In this paper we develop a data-driven mixture of vector autoregressive models with exogenous components. The process is assumed to change regimes according to an underlying Markov process. In contrast to the hidden Markov setup, we allow the transition probabilities of the underlying Markov process to depend on past time series values and exogenous variables. Such processes have potential applications to modeling brain signals. For example, brain activity at time t (measured by electroencephalograms) will can be modeled as a function of both its past values as well as exogenous variables (such as visual or somatosensory stimuli). Furthermore, we establish stationarity, geometric ergodicity and the existence of moments for these processes under suitable conditions on the parameters of the model. Such properties are important for understanding the stability properties of the model as well as deriving the asymptotic behavior of various statistics and model parameter estimators.
Given a directed graph G = (N,A), a tension is a function from A to R which satisfies Kirchhoff\\\'s law for voltages. There are two well-known tension problems on graphs. In the minimum cost tension problem (MCT), a cost vector is given and a tension satisfying lower and upper bounds is seeked such that the total cost is minimum. In the maximum tension problem (MaxT), the graph contains 2 special nodes and an arc between them. The aim is to find the maximum tension on this arc. In this study we assume that both problems are feasible and have finite optimal solutions and analyze their inverse versions under rectilinear and Chebyshev distances. In the inverse minimum cost tension problem we adjust the cost parameter to make a given feasible solution the optimum, whereas in inverse maximum tension problem the bounds of the arcs are modified. We show, by extending the results of Ahuja and Orlin (2002), that these inverse tension problems are in a way \\\"dual\\\" to the inverse network flows. We prove that the inverse minimum cost tension problem under rectilinear norm is equivalent to solving a minimum cost tension problem, while under unit weight Chebyshev norm it can be solved by finding a minimum mean cost residual cut. Moreover, inverse maximum tension problem under rectilinear norm can be solved as a maximum tension problem on the same graph with new arc bounds. Finally, we provide a generalization of the inverse problems to monotropic programming problems with linear costs.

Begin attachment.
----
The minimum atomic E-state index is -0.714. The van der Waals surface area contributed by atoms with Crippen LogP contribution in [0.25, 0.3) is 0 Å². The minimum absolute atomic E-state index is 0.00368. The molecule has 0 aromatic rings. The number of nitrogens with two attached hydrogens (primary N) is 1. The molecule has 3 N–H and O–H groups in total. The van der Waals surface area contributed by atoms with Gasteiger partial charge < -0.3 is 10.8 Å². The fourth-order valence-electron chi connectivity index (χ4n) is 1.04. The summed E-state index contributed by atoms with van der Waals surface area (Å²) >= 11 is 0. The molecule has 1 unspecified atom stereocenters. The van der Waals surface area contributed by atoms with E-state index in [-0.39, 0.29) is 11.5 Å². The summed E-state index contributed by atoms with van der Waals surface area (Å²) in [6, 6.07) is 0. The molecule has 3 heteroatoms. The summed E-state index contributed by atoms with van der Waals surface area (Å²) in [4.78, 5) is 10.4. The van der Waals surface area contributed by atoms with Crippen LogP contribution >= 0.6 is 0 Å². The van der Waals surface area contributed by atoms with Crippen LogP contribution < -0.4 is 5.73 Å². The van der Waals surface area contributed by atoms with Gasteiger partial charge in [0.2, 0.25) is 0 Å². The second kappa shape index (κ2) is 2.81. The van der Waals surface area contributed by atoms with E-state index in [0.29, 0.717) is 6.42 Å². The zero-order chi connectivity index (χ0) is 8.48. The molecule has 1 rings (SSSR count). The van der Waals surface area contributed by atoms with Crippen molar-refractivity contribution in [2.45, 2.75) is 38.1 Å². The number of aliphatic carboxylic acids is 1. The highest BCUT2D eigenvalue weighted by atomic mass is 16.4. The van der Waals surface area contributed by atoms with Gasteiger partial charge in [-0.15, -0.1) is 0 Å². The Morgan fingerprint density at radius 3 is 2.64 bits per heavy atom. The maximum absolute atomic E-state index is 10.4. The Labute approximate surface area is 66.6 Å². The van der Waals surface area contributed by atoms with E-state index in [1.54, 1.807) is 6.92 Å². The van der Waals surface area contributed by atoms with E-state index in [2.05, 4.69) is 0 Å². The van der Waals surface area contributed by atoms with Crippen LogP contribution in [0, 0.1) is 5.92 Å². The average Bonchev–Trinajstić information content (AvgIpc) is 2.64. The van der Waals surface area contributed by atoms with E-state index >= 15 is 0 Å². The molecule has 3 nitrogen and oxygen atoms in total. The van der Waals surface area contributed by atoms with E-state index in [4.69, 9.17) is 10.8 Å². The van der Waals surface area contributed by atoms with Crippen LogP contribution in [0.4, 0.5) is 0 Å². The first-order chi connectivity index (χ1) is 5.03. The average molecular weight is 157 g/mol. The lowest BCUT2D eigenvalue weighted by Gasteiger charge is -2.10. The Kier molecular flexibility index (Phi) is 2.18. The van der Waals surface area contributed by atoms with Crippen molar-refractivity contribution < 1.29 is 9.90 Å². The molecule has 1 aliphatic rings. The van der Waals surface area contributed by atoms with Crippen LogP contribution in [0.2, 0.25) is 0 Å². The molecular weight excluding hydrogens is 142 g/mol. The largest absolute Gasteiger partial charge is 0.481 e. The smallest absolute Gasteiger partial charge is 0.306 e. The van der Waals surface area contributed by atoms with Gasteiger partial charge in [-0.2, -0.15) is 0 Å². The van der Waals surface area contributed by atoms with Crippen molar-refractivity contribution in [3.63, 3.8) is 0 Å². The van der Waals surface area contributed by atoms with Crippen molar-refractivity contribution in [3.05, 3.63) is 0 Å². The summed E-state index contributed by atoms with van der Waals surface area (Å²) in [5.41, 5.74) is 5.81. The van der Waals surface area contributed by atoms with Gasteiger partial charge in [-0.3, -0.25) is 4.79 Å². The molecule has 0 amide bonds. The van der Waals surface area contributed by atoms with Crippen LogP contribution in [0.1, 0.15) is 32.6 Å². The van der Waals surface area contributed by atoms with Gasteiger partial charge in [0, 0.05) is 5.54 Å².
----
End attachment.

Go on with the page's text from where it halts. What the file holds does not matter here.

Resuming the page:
Finding a delivery plan for cancer radiation treatment using multileaf collimators operating in ''step-and-shoot mode'' can be formulated mathematically as a problem of decomposing an integer matrix into a weighted sum of binary matrices having the consecutive-ones property - and sometimes other properties related to the collimator technology. The efficiency of the delivery plan is measured by both the sum of weights in the decomposition, known as the total beam-on time, and the number of different binary matrices appearing in it, referred to as the cardinality, the latter being closely related to the set-up time of the treatment. In practice, the total beam-on time is usually restricted to its minimum possible value, (which is easy to find), and a decomposition that minimises cardinality (subject to this restriction) is sought.